Mirrored Tiny House Concept

Call me crazy, but I really like the idea of a mirrored tiny house; but I have a lot of questions about the feasibility. What would it be like to have a mirrored tiny house? Would it blend into its surroundings or stand-out like a soar thumb? Would birds crash into it? Would it cost a fortune? Would the occupants get constantly photographed by curious onlookers?

36-foot long tiny house. Mirrored on three sides.

This design is a simple box with a 3/12 gable roof and a slightly more aerodynamic nose than most tiny houses. The boxy shape would likely be easier to cover with mirrors. The nose and roof would be black metal roofing for durability. The roof would be covered in solar panels on mounts that tilt to the left and right.

As you can see in these renderings the mirrors reflect the surrounding scenery nicely – much like the real photos of mirrored houses we’ve seen on the Internet. I actually think the house might just blend into the natural surroundings once parked. On the road, I bet it would be quite the eye catcher – hopefully not a distraction or difficult to see. For sure it would be a huge conversation starter and photographer magnet.

Fold-up metal stairs fit into the front door recess. Windows have welded metal shutters that open upwards to function as awnings.
The nose houses the water heater, propane tanks, minisplit A/C unit(s), generator, solar system and lithium batteries. Since outdoor minisplit until are meant to be mounted outside, ample venting around the unit and a vent door would need to be kept open when in use.
Solar panels would be on frames that fold either to the left or right so that they could be tilted more toward the sun. I tried to imagine what the design of a 360-degree automatic tracking mount might look like, but kept it simple for this one.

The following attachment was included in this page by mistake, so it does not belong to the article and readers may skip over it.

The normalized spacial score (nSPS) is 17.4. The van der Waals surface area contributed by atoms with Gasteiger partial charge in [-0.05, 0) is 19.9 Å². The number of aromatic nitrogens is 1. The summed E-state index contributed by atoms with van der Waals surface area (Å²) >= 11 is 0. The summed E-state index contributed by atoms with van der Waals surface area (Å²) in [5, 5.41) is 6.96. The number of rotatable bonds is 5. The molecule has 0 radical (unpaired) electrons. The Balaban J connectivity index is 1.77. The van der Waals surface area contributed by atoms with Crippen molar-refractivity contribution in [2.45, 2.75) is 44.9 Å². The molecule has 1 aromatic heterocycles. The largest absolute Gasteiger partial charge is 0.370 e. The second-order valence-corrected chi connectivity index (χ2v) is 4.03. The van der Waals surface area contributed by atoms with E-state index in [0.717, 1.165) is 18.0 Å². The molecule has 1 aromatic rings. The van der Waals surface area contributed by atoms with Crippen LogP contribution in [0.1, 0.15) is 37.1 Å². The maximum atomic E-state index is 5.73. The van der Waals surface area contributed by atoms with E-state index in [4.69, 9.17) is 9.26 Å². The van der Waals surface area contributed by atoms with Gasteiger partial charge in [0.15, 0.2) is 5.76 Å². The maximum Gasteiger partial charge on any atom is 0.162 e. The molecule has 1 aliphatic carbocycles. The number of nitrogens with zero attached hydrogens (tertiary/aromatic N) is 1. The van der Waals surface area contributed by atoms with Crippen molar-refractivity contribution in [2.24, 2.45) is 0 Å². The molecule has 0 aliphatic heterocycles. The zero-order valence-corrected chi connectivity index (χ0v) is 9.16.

This tiny house design is 36-feet long on a custom trailer design with tandem dual wheel axles. The rear section of the trailer is higher to provide more space for water tanks (fresh, black and grey) under the floors of the kitchen and bathroom.

The tiny house is ready to roll – the shutters are shown closed, the steps are folded-up and secured.

The home’s shutters would be mounted on heavy duty self-opening spring hinges or normal hinges with gas struts for support. It would be super cool to have them on automatic opening gas struts like those found on the hatch of an SUV.

When on the road the house closes-up to keep things safe and aerodynamic. You could also close the house up when in camp to help secure it from would-be thieves. The nose of the house is angled and protrudes over the trailer tongue to provide space for utility gear and an aerodynamic nose into the wind.

You are now inside the Living Room looking back to the kitchen and bunk room in the back. A small eating counter with two stools provide a place for a quick bite or chat with the cook.
View from the kitchen looking into the living room. The kitchen is fairly large with an oven, induction stove top, microwave, full-size built-in refrigerator, double sink, and a lot of counter and cabinet space.
Washed dishes would be placed in the rack above the sink to dry.
The living room doubles as a dining room.
The table shown folded up.

A television, stereo, and minisplit A/C head are hidden away behind the folded-up table. The minisplit would not be functional with the table up, and is hidden above the stereo behind the wood slats. There are three other minisplit head location shown in the floor plan at the bottom of the story.

Living room in night mode.